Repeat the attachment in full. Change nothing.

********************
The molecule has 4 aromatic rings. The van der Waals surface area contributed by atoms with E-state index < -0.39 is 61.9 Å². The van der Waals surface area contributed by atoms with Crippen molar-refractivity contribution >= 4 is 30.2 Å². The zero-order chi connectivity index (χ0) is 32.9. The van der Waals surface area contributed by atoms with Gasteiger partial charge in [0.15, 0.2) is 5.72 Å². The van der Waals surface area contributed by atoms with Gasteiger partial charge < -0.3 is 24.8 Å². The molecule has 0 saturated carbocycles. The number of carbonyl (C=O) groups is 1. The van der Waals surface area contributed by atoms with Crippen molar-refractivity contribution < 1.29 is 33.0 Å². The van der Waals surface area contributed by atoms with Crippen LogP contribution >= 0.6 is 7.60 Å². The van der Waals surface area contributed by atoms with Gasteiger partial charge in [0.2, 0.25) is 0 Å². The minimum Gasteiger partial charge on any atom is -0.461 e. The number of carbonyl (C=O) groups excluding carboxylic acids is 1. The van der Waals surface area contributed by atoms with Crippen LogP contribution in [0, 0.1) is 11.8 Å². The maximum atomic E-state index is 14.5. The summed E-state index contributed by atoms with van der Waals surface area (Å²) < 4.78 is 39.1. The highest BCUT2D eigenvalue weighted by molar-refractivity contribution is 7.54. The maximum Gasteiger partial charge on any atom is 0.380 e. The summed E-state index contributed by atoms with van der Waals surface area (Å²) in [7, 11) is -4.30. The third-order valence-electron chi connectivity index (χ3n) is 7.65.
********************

The molecule has 4 aromatic rings. The van der Waals surface area contributed by atoms with E-state index < -0.39 is 61.9 Å². The van der Waals surface area contributed by atoms with Crippen molar-refractivity contribution >= 4 is 30.2 Å². The zero-order chi connectivity index (χ0) is 32.9. The van der Waals surface area contributed by atoms with Gasteiger partial charge in [0.15, 0.2) is 5.72 Å². The van der Waals surface area contributed by atoms with Gasteiger partial charge < -0.3 is 24.8 Å². The molecule has 0 saturated carbocycles. The number of carbonyl (C=O) groups is 1. The van der Waals surface area contributed by atoms with Crippen molar-refractivity contribution < 1.29 is 33.0 Å². The van der Waals surface area contributed by atoms with Crippen LogP contribution >= 0.6 is 7.60 Å². The van der Waals surface area contributed by atoms with Gasteiger partial charge in [0.2, 0.25) is 0 Å². The minimum Gasteiger partial charge on any atom is -0.461 e. The number of carbonyl (C=O) groups excluding carboxylic acids is 1. The van der Waals surface area contributed by atoms with Crippen LogP contribution in [0, 0.1) is 11.8 Å². The maximum atomic E-state index is 14.5. The summed E-state index contributed by atoms with van der Waals surface area (Å²) < 4.78 is 39.1. The highest BCUT2D eigenvalue weighted by molar-refractivity contribution is 7.54. The maximum Gasteiger partial charge on any atom is 0.380 e. The summed E-state index contributed by atoms with van der Waals surface area (Å²) in [7, 11) is -4.30. The third-order valence-electron chi connectivity index (χ3n) is 7.65.